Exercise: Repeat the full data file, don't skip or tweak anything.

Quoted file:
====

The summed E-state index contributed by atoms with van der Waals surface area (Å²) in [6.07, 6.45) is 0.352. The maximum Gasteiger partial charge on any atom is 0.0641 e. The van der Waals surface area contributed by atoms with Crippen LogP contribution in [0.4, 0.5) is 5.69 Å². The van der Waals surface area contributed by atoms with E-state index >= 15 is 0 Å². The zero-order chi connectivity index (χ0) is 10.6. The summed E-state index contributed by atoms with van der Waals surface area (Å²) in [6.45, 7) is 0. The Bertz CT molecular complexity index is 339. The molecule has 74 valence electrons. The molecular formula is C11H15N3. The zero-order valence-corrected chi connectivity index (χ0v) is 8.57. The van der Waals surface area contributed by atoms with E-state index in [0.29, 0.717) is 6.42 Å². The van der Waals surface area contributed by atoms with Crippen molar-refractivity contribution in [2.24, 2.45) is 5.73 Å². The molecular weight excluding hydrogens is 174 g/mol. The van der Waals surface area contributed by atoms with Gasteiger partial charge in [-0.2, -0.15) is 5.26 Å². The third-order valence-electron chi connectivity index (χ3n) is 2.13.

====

The summed E-state index contributed by atoms with van der Waals surface area (Å²) in [6.07, 6.45) is 0.352. The maximum Gasteiger partial charge on any atom is 0.0641 e. The van der Waals surface area contributed by atoms with Crippen LogP contribution in [0.4, 0.5) is 5.69 Å². The van der Waals surface area contributed by atoms with E-state index >= 15 is 0 Å². The zero-order chi connectivity index (χ0) is 10.6. The summed E-state index contributed by atoms with van der Waals surface area (Å²) in [6.45, 7) is 0. The Bertz CT molecular complexity index is 339. The molecule has 74 valence electrons. The molecular formula is C11H15N3. The zero-order valence-corrected chi connectivity index (χ0v) is 8.57. The van der Waals surface area contributed by atoms with E-state index in [0.29, 0.717) is 6.42 Å². The van der Waals surface area contributed by atoms with Crippen molar-refractivity contribution in [2.24, 2.45) is 5.73 Å². The molecular weight excluding hydrogens is 174 g/mol. The van der Waals surface area contributed by atoms with Gasteiger partial charge in [-0.2, -0.15) is 5.26 Å². The third-order valence-electron chi connectivity index (χ3n) is 2.13.